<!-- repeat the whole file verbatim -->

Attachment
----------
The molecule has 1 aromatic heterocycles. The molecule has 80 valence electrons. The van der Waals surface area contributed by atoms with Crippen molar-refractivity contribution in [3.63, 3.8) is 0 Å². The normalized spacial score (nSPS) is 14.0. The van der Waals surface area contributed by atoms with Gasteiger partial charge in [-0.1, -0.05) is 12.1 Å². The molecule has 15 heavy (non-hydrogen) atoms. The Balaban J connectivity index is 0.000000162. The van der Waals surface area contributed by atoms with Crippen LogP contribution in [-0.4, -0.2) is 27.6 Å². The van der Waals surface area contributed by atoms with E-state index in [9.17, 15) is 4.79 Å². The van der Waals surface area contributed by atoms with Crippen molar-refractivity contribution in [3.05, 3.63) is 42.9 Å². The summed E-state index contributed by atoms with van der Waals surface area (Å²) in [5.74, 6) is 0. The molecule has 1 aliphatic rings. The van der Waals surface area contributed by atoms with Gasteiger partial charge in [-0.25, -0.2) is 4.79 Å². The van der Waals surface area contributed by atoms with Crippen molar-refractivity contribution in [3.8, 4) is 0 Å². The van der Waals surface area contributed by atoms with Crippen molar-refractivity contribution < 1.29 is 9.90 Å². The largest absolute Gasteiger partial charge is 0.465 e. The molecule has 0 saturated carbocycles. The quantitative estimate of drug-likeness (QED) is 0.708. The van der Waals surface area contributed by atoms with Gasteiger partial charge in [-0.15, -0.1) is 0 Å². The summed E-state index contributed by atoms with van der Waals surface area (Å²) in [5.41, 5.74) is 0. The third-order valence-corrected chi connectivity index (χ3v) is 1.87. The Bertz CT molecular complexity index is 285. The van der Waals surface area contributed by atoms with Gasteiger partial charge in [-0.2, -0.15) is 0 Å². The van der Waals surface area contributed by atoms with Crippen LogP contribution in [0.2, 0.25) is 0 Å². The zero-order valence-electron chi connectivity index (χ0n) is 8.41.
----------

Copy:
The molecule has 1 aromatic heterocycles. The molecule has 80 valence electrons. The van der Waals surface area contributed by atoms with Crippen molar-refractivity contribution in [3.63, 3.8) is 0 Å². The normalized spacial score (nSPS) is 14.0. The van der Waals surface area contributed by atoms with Gasteiger partial charge in [-0.1, -0.05) is 12.1 Å². The molecule has 15 heavy (non-hydrogen) atoms. The Balaban J connectivity index is 0.000000162. The van der Waals surface area contributed by atoms with Crippen LogP contribution in [-0.4, -0.2) is 27.6 Å². The van der Waals surface area contributed by atoms with E-state index in [9.17, 15) is 4.79 Å². The van der Waals surface area contributed by atoms with Crippen molar-refractivity contribution in [3.05, 3.63) is 42.9 Å². The summed E-state index contributed by atoms with van der Waals surface area (Å²) in [5.74, 6) is 0. The molecule has 1 aliphatic rings. The van der Waals surface area contributed by atoms with Gasteiger partial charge in [-0.25, -0.2) is 4.79 Å². The van der Waals surface area contributed by atoms with Crippen molar-refractivity contribution in [3.8, 4) is 0 Å². The van der Waals surface area contributed by atoms with Crippen molar-refractivity contribution < 1.29 is 9.90 Å². The largest absolute Gasteiger partial charge is 0.465 e. The molecule has 0 saturated carbocycles. The quantitative estimate of drug-likeness (QED) is 0.708. The van der Waals surface area contributed by atoms with Gasteiger partial charge in [-0.15, -0.1) is 0 Å². The summed E-state index contributed by atoms with van der Waals surface area (Å²) in [5.41, 5.74) is 0. The third-order valence-corrected chi connectivity index (χ3v) is 1.87. The Bertz CT molecular complexity index is 285. The van der Waals surface area contributed by atoms with Gasteiger partial charge in [-0.2, -0.15) is 0 Å². The van der Waals surface area contributed by atoms with Crippen LogP contribution in [0.2, 0.25) is 0 Å². The zero-order valence-electron chi connectivity index (χ0n) is 8.41.